Programming Ideas and Resources for the Exhibit

“Johns Adams Unbound” Online Site Support Notebook

Programming requirements: An opening reception for “John Adams Unbound” and two humanities-oriented public programs related to exhibition themes are the minimum requirement for host libraries. The reception and one humanities program may be combined. Humanities programs may include, but are not limited to lectures, discussions, debates, film series with discussion led by scholars, music and dance presentations with historical content, and seminars.

Please send an invitation for all exhibition opening events to:


National Endowment for the Humanities

1100 Pennsylvania Ave., NW

Washington, DC 20506

Ideas for Programs

  • Libraries hosting other exhibitions have done an exhibit “teaser” event one to two months before the exhibit arrives to generate interest—events included lectures, and readings from the speeches and writings of the subjects of the exhibit.

  • John Adams, Founding Father: Adams’s achievements as a statesman throughout the Revolutionary period.

  • Present a program on the Adams’s contributions to early American foreign relations. Both John and John Quincy served as diplomats before their terms as president.

  • John Adams was a dedicated farmer. Have a program on farming methods of the time contrasted with methods of today. Your county extension service would be a good source.

  • Offer a series of programs, each based on different volumes in the Adams book collection and their relationship to Adams’s ideas and actions.

  • John and Abigail Adams were early abolitionists. Have a program on slavery during the era of the American Revolution.

  • Sponsor a One Book, One Community program during the exhibit using a popular treatment of the John Adams story (one title for adults, one for young adults, one for children); or a reading and discussion series with two to three books about exhibit themes (see bibliographies in the yellow tab section of this notebook).

  • For a young adult or adult audience, sponsor a program in which the group decides which books they would include in their own personal, permanent library. Setting a limit on titles may be helpful—perhaps a total of 15. It would be interesting to see what books young adults would choose.

  • Present a series of feature films based in the times of John Adams and the American Revolution. Examples:
    The Patriot; 1776; Jefferson in Paris; Amistad (John Quincy Adams). [Remember that a feature film series requires public performance rights from the distributors of the films.]

  • Present a viewing and discussion series using the 7 episodes of the HBO series on John Adams with a local historian leading a discussion after each segment. [Public performance rights not needed.]

  • Find people in your community who have family stories, diaries, artifacts from the Revolutionary era. Create related exhibits or ask them to speak at a program. Tape their stories.

  • Develop programs on dances of the 18th century that John and Abigail Adams might have known in America, as well as in Europe.

  • Focus on John Adams’s foreign service to the U.S.

  • Abigail Adams was an equal partner and indispensable advisor to her husband. Present a program on First Ladies who were particularly influential; e.g., Dolley Madison, Grace Coolidge, Eleanor Roosevelt, Hillary Clinton.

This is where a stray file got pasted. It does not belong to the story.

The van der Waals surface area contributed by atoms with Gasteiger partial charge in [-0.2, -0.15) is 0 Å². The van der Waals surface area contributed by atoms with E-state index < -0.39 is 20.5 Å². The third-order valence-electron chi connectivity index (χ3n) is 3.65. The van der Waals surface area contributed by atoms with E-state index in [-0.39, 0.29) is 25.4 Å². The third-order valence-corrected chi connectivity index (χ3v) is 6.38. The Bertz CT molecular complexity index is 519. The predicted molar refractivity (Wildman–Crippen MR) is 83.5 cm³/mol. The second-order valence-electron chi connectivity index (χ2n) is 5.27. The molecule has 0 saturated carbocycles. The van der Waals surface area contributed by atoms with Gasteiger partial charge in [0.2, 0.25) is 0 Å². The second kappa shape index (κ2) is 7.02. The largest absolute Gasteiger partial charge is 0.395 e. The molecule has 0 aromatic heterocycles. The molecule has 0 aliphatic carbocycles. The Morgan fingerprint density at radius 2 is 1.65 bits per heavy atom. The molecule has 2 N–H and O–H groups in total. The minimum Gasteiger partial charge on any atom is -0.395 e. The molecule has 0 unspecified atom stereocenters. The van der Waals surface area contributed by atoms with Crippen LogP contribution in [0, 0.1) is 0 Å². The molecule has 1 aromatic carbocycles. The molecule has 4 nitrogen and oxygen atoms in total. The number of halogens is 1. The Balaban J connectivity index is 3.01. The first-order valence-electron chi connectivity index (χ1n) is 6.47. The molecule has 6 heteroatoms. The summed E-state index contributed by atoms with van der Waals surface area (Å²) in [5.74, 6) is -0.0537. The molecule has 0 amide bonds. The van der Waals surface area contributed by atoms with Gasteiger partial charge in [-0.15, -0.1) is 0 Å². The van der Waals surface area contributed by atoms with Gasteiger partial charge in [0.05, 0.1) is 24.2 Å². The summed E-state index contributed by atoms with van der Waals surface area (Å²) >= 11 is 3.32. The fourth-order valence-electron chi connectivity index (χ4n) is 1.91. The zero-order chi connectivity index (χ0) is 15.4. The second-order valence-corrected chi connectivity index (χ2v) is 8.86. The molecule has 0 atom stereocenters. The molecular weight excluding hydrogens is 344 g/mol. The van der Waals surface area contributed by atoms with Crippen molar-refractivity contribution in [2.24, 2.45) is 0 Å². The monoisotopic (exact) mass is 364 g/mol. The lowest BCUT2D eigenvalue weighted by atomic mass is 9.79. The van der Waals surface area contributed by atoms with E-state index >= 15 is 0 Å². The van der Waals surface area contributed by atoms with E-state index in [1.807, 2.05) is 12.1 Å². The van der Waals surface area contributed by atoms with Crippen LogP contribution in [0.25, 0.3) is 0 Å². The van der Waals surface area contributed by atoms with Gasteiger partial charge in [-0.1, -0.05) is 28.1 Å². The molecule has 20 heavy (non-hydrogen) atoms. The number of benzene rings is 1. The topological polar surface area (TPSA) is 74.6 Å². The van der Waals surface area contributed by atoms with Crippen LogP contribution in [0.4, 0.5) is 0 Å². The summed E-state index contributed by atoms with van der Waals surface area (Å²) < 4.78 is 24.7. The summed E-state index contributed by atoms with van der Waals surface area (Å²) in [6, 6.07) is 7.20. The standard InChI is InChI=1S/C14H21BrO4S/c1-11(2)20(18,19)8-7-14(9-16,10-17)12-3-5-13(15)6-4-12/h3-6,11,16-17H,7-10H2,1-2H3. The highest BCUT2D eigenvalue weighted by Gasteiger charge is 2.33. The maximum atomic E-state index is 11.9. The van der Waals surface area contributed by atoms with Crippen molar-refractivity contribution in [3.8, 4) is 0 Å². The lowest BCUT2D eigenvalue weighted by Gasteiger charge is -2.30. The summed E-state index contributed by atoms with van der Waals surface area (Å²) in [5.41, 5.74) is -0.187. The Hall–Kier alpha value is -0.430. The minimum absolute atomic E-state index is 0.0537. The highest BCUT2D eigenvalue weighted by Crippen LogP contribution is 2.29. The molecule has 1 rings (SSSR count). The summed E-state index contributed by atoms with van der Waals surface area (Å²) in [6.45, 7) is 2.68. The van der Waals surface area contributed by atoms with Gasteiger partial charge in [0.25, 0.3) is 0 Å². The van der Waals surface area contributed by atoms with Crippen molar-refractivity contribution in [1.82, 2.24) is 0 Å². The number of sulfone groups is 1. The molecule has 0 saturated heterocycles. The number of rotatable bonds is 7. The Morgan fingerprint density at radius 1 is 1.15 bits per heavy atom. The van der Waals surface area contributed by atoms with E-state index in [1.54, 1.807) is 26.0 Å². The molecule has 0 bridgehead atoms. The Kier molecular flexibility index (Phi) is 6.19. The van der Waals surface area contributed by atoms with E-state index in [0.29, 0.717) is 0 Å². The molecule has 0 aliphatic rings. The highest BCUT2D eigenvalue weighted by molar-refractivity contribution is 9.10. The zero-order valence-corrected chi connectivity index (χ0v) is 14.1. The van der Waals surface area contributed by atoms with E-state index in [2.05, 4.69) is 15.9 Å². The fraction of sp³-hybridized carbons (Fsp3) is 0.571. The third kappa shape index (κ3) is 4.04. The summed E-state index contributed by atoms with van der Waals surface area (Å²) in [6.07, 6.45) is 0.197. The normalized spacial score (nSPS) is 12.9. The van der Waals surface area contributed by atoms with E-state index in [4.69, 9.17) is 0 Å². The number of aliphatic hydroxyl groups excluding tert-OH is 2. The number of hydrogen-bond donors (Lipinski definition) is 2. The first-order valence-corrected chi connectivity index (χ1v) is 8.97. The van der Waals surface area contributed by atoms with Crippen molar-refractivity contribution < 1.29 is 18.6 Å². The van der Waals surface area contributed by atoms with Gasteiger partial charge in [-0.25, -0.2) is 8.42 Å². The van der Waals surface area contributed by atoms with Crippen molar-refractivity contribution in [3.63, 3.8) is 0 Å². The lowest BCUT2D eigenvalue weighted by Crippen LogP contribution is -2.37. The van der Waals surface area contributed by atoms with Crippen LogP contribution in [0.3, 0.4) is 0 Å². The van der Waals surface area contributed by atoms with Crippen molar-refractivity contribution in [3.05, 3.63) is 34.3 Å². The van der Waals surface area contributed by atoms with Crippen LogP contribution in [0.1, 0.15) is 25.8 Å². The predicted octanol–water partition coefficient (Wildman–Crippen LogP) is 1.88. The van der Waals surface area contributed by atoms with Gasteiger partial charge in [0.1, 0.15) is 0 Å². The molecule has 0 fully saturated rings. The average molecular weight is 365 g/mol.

• Though Thomas Jefferson is credited with writing the Declaration of Independence, John Adams was responsible for a first draft. Present a program on the Declaration of Independence and its development and history.

  • Have a program about the Adams National Historic Park in Quincy, Mass., operated by the National Park Service (
    external link
    ). Two main home sites are featured—the birthplaces of John and John Quincy Adams; and Peacefield, home to four generations of Adams’s.

  • The John Adams $1 coin was introduced in 2007. Invite a local numismatist to present a program on the presidential coin series and other presidential coins. Information on the coin at
    external link

  • Organize programs around the biographies and works of the men and women Adams knew and about their relationship with him. Benjamin Franklin, George Washington, and Thomas Jefferson are obvious examples.

  • Ask two local actors to read excerpts from the letters of John and Abigail Adams.

  • Have a program featuring music and dance of the Revolutionary era, with costumes and dance lessons.

  • The Adams family was one of the most accomplished and influential of its time. Have a program—or more than one—about the family, particularly Abigail, John Quincy and his son Charles Francis.

  • In a display area ask people to write the titles of one or two books they would want in their private collection. Compile the list and put it on the library’s web site.

  • Invite a local rare book dealer to present a program on book collecting. Exhibit books from the library’s rare book collection.

  • David Hildebrand, Ph.D., and Ginger Hildebrand, M.M., founders of the Colonial Music Institute, based in Maryland, offer music performances, lectures, and recordings of music from the colonial era.
    external link

  • The Jefferson Legacy Foundation, Ripton, VT, has developed a stage play about Thomas Jefferson and John Adams described as follows: “The United States is facing its most challenging tests at this time. We are asking ourselves what we stand for, where our national character is rooted, what we aspire to perpetuate and preserve.
    Jefferson & Adams, Howard Ginsberg's three-character stage play, provides two hours of thought-provoking and stimulating awareness of America as a nation and America as a people. For more information, see
    external link